Correlation can be categorized both by how strong the relationship between variables is and the nature of the correlation.
When variables have a high correlation, they have a strong relationship with each other. Variables with a low correlation are barely related.
These types of correlations describe the nature of the relationship between variables.
In marketing, correlation analysis can be used to analyze customer satisfaction, employee satisfaction, and customer experience surveys, among others.
The data gained from correlation analysis is extremely useful in determining areas that need more investigation and may lead to regression analysis for further insights into the relationships between variables.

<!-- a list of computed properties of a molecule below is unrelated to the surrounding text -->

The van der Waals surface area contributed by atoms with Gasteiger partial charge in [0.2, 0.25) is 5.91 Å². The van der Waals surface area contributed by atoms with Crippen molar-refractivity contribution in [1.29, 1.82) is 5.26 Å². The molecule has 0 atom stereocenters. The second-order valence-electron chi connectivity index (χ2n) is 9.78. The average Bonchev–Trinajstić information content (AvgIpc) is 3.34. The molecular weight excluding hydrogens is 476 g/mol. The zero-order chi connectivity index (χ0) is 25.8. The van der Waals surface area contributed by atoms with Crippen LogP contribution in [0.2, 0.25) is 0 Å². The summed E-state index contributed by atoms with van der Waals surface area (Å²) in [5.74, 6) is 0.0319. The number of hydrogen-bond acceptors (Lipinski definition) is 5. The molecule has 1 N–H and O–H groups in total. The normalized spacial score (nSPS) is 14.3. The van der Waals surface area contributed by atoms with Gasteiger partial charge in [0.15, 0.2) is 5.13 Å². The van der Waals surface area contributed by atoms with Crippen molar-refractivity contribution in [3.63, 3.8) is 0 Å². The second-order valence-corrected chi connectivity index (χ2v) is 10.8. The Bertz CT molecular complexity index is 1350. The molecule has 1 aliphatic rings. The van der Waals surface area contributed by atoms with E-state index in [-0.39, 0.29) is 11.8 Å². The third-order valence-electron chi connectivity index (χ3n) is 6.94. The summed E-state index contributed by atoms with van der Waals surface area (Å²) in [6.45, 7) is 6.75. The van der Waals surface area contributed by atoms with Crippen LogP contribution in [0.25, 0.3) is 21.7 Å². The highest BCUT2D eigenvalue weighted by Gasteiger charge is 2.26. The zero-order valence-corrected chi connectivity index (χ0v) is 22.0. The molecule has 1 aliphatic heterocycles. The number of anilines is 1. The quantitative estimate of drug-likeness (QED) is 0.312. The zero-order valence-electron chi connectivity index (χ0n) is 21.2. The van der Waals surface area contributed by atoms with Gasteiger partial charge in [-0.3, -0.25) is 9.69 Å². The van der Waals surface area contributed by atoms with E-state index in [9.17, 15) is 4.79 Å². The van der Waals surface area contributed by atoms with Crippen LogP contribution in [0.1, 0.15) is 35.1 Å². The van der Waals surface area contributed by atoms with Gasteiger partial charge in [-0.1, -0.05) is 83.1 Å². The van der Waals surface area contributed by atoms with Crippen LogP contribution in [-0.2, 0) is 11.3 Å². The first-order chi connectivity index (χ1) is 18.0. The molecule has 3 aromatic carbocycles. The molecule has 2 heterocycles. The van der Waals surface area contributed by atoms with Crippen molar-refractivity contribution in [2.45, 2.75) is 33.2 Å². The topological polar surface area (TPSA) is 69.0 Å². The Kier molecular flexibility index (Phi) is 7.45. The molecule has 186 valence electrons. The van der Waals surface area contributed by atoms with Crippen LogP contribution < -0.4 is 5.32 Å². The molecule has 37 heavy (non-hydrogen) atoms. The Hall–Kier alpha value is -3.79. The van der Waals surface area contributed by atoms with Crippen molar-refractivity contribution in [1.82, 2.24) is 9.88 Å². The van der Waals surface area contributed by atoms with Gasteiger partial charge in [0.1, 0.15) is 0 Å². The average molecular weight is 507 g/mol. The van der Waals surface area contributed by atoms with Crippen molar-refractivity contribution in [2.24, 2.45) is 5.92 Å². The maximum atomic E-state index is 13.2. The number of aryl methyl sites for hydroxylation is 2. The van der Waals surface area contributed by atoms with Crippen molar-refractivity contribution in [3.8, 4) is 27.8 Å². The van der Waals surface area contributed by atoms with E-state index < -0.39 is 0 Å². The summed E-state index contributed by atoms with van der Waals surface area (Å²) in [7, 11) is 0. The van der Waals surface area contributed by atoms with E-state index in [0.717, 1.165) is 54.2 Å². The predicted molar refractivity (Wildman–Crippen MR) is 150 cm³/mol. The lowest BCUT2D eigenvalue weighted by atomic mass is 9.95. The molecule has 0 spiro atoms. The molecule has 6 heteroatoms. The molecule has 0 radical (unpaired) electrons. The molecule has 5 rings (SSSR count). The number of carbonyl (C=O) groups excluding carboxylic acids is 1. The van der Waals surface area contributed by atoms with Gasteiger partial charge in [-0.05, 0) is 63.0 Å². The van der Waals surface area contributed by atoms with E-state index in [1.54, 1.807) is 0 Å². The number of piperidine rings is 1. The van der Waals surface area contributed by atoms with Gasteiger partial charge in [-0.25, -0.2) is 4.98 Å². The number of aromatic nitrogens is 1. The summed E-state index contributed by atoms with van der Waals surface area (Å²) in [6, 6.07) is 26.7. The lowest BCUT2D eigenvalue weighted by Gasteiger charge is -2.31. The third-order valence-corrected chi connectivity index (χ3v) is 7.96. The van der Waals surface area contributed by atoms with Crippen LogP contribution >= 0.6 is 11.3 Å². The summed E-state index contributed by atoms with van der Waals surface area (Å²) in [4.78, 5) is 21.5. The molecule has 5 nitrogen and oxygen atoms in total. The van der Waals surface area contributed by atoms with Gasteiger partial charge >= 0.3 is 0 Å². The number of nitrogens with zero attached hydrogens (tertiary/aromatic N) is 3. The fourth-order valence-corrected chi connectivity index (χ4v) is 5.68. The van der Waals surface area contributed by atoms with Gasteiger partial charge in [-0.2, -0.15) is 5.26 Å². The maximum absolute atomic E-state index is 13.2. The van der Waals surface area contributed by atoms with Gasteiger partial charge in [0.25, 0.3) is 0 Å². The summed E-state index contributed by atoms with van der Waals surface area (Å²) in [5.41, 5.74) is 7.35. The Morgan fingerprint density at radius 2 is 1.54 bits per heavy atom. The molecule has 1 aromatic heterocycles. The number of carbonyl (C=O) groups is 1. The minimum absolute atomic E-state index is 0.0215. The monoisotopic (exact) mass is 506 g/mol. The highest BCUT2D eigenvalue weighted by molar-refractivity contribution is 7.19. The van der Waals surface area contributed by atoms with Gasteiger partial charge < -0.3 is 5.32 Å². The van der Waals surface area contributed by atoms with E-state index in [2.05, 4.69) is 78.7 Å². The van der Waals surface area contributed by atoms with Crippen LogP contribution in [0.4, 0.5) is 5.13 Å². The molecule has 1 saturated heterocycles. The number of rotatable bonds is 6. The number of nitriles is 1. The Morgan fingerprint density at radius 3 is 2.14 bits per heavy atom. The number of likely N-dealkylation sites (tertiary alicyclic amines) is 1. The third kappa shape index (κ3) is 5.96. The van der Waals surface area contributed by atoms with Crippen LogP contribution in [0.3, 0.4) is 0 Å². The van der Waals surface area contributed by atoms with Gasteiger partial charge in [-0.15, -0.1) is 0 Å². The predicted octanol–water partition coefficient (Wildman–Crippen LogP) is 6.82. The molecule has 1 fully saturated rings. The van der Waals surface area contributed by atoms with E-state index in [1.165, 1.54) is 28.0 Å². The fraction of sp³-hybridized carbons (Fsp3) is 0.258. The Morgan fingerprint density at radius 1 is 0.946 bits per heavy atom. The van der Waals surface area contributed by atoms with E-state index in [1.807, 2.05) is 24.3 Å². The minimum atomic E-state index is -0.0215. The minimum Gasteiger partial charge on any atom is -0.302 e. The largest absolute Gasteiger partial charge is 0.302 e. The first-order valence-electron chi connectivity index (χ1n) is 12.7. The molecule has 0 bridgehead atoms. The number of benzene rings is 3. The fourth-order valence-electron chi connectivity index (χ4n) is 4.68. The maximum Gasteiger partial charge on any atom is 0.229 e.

Correlation data is a critical component of your research into your target market and your employee satisfaction.
Remember, correlation does not indicate causation. Correlation analysis does not allow you to draw any conclusions about a causal effect. You can determine the size, degree, and direction of the relationship, but not causation. This is an important disclaimer that should be indicated within your results.
When you use correlation analysis, you gain an understanding of how specific variables affect key performance indicators (KPIs) like customer satisfaction or Net Promoter Score® (NPS).
Correlation analysis is also used to measure the effectiveness of advertising campaigns by looking at correlations between increases or decreases in sales related to a specific marketing campaign.
Customer satisfaction is a distinguishing factor used to differentiate your business from the competition. Using customer satisfaction surveys is necessary for gathering data from your customers to guide your business decisions. Satisfied customers often become repeat customers and build brand loyalty.
Analyze the data you collect on your CSAT for correlations that will provide insights into your target market.